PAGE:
The Pittsburgh Steelers need a pass rusher. There is no other way around it. With Jarvis Jones likely to be allowed to test free agency in March, and James Harrison preparing to turn 39 years-old, the Steelers are thin at the pass rush position.
Bud Dupree has the look of a player ready to turn the corner, no pun intended, but he needs someone on the opposite side to compliment him. In 2016 it was Harrison who was drawing attention away from Dupree, but the Steelers can’t bank on Harrison being able to play a full season in 2017-2018.
In other words, they need to bring in some help, and in this case, it would come through the 2017 NFL Draft. The Steelers have the 30th selection in the upcoming selection process, and the edge rusher class is one of the best, and deepest, groups in recent memory.
It should come as no surprise that many analysts are projecting the Steelers to take an outside linebacker in the first round. A name which has been popping up with regularity is Chris Harris, the edge rusher from Missouri, and ESPN’s Todd McShay likes Harris wearing a different kind of black and gold next season in the Steel City.
See what he had to say about the pick.
Charles Harris, OLB, Missouri
Harris is a twitchy, high-energy player who brings some versatility to the table. He led the SEC with 18.5 tackles for loss in 2015, and he had 16 sacks the past two seasons. He's not a finished product, but Harris has a lot of nice tools and profiles as a fringe first-rounder.
If this prognostication comes true, the Steelers would be banking on Harris to be an impact player from Day 1. That doesn’t mean they expect him to start, but to make an impact.
Harris is still fairly new to the sport of football. He didn’t start playing until his Junior year in High School, but translated that into a trip to Missouri to play in the SEC.
Take a look at some his strengths and weakness, per his NFL.com Scouting Profile:
Long legs with well defined bubble. Has loose, fluid hips. Explodes out of his stance in search of gap work vs. run game. Lateral quickness makes it a challenge to reach him or cross his face for offensive linemen. Good first step quickness. Plays with energy and keeps it cranked up until the whistle blows. Runs with high knees and athletic, long strides in the open field. Basketball standout in high school who uses nimble feet for an effective spin move. Can unleash spin counter in either direction. Plays on either side of the line and can play with a hand down or standing up. In 2015, led team in sacks, tackles for losses and hurries and was second in tackles. Uses early speed-to-power to create movement before attacking the tackle's inside shoulder. Showed some ability to drop in space when called upon.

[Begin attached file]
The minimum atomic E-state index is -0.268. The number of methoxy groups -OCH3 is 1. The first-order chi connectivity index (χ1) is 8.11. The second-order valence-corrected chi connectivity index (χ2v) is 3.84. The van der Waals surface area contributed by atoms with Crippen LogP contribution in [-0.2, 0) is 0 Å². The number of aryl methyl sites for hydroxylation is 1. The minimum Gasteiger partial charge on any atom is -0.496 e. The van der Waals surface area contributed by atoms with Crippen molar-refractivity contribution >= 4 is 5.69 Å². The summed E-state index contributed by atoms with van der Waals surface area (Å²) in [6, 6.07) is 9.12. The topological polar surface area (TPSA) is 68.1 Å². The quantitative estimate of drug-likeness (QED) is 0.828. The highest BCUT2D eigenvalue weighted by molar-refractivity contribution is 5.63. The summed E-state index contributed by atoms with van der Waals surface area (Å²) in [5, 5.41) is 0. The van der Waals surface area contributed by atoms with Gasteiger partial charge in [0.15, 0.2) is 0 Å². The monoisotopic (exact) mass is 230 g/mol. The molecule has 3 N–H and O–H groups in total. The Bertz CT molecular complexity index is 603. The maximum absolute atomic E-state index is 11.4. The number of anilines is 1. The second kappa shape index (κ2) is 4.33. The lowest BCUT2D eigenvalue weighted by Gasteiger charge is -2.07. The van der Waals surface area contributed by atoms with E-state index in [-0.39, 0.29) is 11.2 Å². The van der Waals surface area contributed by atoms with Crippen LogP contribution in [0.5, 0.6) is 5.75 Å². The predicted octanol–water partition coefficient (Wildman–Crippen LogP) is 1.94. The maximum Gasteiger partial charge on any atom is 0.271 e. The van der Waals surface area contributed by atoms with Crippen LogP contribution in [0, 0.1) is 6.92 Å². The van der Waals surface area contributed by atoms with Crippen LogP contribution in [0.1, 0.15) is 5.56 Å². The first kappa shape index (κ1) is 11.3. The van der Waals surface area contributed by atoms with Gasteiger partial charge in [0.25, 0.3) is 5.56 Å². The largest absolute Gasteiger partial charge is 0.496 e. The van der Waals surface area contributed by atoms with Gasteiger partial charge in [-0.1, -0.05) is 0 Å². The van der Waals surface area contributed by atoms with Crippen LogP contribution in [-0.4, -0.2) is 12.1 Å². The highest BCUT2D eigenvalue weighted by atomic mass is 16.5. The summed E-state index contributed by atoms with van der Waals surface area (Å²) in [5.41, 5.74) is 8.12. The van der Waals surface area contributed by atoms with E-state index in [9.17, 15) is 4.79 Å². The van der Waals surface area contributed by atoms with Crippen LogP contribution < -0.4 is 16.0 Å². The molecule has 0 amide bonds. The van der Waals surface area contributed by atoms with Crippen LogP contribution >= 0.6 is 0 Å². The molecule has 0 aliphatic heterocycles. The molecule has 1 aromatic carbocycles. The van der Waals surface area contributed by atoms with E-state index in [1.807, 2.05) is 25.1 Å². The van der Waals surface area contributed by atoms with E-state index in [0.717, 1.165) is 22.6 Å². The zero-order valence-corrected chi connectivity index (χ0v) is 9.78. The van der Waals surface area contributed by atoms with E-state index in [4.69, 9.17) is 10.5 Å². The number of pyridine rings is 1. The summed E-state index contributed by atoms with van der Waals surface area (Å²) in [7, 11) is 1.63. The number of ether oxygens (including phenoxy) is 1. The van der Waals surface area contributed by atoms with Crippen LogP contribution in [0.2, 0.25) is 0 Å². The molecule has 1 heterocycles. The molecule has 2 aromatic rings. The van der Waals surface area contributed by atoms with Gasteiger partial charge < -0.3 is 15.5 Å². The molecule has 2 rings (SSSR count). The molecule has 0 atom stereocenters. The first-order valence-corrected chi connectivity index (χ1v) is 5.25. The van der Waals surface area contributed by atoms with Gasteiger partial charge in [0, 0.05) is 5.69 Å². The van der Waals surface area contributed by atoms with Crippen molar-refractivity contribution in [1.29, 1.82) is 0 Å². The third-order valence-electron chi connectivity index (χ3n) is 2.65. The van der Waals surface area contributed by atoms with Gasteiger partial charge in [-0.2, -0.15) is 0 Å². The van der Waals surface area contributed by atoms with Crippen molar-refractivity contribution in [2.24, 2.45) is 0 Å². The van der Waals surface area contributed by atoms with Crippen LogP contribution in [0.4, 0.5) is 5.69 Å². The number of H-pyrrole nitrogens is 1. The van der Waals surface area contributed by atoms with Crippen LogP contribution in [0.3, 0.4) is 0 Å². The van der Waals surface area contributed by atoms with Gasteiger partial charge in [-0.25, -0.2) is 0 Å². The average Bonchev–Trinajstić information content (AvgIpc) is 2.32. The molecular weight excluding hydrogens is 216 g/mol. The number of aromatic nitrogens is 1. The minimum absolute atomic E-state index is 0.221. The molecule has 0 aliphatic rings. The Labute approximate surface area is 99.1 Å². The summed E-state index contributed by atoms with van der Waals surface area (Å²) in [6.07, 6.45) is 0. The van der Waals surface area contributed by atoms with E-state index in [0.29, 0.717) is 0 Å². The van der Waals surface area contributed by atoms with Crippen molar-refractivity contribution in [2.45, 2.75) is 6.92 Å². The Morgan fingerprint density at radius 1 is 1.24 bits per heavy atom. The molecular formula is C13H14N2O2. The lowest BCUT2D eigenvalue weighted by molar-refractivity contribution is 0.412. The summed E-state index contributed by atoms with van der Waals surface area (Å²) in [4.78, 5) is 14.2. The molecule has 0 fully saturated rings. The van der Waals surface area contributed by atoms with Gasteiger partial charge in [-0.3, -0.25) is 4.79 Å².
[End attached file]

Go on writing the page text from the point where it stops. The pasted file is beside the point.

Found himself too easily engulfed by size this season. Gives ground on the edge and can be widened out of his run fit. Hands must get better at point of attack. Needs to punch and own the point. Rides on blocks rather than shucks them. Lacks desired glass-chewing mentality against the run. Plays with slow reaction time to counters and misdirection and can lose track of the ball. Needs earlier shoulder turn as rusher to prevent early pass sets from punching him as squared-up rusher. Slow to activate his counter spin back inside. More violent approach with hands at top of his rush would help grease the edge. Productivity dropped after struggling with new defensive scheme.